But some of us think we don’t do it nearly as much or as poorly as others. And yet, studies have shown that people who rank lowest on objective emotional intelligence tests think they’re far more emotionally aware than others. And it gets worse. These same people were more reluctant to listen to feedback about their scores and—AND—were much less likely to express interest in resources that would help them improve their emotional intelligence. Go figure.
And it’s not just with emotions, it’s with… well, everything. People with the unhealthiest lifestyle habits rate themselves as comparatively healthier than they actually are. People who score poorly on cognitive reasoning and analytical thinking tests severely overestimate their cognitive and analytical abilities. Meanwhile, the people who score highly underestimate their performance.
People who hold the most politically biased views also hold the most inaccurate “factual” beliefs. They wildly over or underestimate numbers related to things like welfare participation and government budget expenditures, look at Zimbabwe and ZANU-PF supporters.
So here we are, trapped in a universe where the people who need the most help not only refuse it, they refuse to even believe they need help in the first place.
The Paradox of Overcoming Ignorance
Perhaps the most frustrating thing about the Dunning-Kruger effect is that it’s incredibly difficult to overcome. And that’s because it’s wrapped in contradiction. How do you get someone—or yourself—to look for something they can’t even see? How do you correct an error if you don’t even know you made one?
This is the paradox of trying to overcome our own ignorance: The very thing that would help us see our mistakes is the same thing that would keep us from making them in the first place.
You can’t reason with a conspiracy theorist precisely because they didn’t form their beliefs with reason. Had they the ability to change their beliefs based on reason and evidence, they wouldn’t have believed in wild conspiracy theories in the first place. In fact, they think they’re the only ones being reasonable to begin with.
Part of the problem is that there is comfort in the feeling of knowing. People don’t like uncertainty. And so settling on a belief helps us feel like we’ve made more sense of the world. When we can make sense of the world, we feel safe. Whether that belief is true or not doesn’t matter—it just has to give us some relief from the anxiety of not knowing.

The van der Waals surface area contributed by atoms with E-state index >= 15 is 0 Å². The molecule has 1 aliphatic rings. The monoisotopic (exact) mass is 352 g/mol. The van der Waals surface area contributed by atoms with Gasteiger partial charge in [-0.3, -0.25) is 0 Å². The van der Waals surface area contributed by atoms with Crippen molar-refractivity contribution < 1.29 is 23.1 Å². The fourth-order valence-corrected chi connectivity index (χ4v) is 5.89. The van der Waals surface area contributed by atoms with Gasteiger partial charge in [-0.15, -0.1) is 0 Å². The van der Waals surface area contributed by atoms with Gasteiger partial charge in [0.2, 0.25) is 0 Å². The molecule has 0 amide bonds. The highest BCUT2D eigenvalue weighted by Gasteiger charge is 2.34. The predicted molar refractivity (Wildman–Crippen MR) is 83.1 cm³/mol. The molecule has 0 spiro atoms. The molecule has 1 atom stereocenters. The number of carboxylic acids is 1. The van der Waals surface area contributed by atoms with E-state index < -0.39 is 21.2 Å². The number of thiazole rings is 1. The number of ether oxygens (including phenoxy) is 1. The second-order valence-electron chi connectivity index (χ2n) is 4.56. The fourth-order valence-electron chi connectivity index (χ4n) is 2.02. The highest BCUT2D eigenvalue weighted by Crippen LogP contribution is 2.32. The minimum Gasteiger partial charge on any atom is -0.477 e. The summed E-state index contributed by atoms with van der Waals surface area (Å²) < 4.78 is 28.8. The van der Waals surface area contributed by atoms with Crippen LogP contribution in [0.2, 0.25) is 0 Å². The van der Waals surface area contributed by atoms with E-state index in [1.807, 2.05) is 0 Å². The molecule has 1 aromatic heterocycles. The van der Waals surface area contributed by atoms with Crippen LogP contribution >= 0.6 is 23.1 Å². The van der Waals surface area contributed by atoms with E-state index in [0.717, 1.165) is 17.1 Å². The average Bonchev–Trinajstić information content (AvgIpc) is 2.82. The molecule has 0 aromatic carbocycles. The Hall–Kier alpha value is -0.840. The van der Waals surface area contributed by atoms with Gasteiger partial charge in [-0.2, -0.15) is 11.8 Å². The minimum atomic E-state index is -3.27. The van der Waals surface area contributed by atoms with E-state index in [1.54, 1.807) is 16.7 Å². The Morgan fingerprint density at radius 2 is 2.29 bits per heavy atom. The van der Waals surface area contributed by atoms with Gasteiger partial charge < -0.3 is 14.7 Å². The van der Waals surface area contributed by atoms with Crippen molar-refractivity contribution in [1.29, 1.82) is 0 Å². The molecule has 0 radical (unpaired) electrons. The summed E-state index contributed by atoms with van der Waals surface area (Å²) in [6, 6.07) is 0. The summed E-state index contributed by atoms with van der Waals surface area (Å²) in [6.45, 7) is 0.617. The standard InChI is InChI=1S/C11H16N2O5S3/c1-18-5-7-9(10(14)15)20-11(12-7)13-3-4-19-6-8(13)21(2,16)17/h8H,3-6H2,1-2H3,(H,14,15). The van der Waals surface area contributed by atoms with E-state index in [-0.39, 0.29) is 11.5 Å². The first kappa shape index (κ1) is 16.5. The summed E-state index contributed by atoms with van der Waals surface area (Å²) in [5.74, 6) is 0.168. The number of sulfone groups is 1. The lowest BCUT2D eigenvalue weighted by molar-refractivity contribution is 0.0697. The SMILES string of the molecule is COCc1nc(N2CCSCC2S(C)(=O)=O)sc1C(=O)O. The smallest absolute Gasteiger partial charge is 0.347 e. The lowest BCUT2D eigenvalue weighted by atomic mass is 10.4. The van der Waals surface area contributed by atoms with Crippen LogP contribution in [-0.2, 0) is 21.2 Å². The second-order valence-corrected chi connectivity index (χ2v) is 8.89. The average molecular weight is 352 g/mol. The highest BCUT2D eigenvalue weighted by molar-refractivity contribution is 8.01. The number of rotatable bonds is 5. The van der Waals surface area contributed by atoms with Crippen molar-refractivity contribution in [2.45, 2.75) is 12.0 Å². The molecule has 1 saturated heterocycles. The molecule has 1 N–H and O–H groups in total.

Maybe there’s a backdoor way to infiltrate our stuck minds and deconstruct them somehow. Research suggests it’s sorta-kinda-maybe possible. Getting people to focus on developing related skills, rather than assessing their own abilities, seems to have some effect in reducing the Dunning-Kruger effect in task performance.
For example, if someone is terrible at accounting but doesn’t realise it, perhaps you teach them organisation skills so that in the process of learning how to better organise paperwork and transactions, they come to realise that they are the world’s worst accountant.
It also might be effective to simply teach people about the concept of blindspots and the Dunning-Kruger Effect to begin with and then let the idea percolate in their minds for a while until they start questioning their own assumptions.
Also, as much as you’d like to be a prick to some of these people, it turns out it’s not helpful to ridicule them for how stupid they are. Ridiculing people simply causes them to become more defensive and double-down on their challenged beliefs, not relinquish them.
That said, you can gently peer pressure someone into seeing their ignorance. Try showing them examples of top performers in whatever field they’re so overly confident about. This might or might not work depending on how delusional the person is, but it’s worth a shot. I have a mate, we will call him Eddy, he thinks he is amazing at his job but the contrary is true. Telling him he sucks will not work, but putting him around people that actually kickass might help him realise his flaws.
In the end, though, I think the only way to ward off our own ignorance is by choosing to have fewer opinions and more loosely held beliefs.
Humility is an important value. In fact, the Dunning-Kruger Effect suggests that humility can be highly practical. By intentionally underestimating our understanding of things, not only do we open up more opportunities to learn and grow, but we also foster a more realistic view of ourselves, and prevent ourselves from looking like a narcissistic person around others.
That is… until we decide that we are the most humble person you’ve ever met. Nobody is more humble than me. I’m so much more humble than everybody else…
…and now we’re back to square one.
As always, hope you and yours are safe.